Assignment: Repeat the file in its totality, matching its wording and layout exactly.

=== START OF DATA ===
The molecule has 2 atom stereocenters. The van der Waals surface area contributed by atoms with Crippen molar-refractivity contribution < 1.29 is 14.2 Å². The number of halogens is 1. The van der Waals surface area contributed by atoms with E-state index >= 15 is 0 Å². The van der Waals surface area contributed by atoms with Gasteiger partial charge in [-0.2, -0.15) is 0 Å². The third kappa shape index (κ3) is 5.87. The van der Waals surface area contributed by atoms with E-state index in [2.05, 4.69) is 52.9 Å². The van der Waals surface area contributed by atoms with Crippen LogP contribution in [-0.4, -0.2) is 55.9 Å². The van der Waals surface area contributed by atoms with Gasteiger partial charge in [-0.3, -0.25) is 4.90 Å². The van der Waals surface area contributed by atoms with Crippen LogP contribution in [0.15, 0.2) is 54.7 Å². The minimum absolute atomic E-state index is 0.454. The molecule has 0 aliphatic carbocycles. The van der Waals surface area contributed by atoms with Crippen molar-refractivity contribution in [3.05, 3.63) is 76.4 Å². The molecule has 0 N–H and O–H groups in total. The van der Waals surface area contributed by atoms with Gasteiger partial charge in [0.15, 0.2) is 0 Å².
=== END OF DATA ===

The molecule has 2 atom stereocenters. The van der Waals surface area contributed by atoms with Crippen molar-refractivity contribution < 1.29 is 14.2 Å². The number of halogens is 1. The van der Waals surface area contributed by atoms with E-state index >= 15 is 0 Å². The van der Waals surface area contributed by atoms with Gasteiger partial charge in [-0.2, -0.15) is 0 Å². The third kappa shape index (κ3) is 5.87. The van der Waals surface area contributed by atoms with E-state index in [2.05, 4.69) is 52.9 Å². The van der Waals surface area contributed by atoms with Crippen LogP contribution in [-0.4, -0.2) is 55.9 Å². The van der Waals surface area contributed by atoms with Gasteiger partial charge in [-0.3, -0.25) is 4.90 Å². The van der Waals surface area contributed by atoms with Crippen LogP contribution in [0.15, 0.2) is 54.7 Å². The minimum absolute atomic E-state index is 0.454. The molecule has 0 aliphatic carbocycles. The van der Waals surface area contributed by atoms with Crippen molar-refractivity contribution in [3.05, 3.63) is 76.4 Å². The molecule has 0 N–H and O–H groups in total. The van der Waals surface area contributed by atoms with Gasteiger partial charge in [0.15, 0.2) is 0 Å².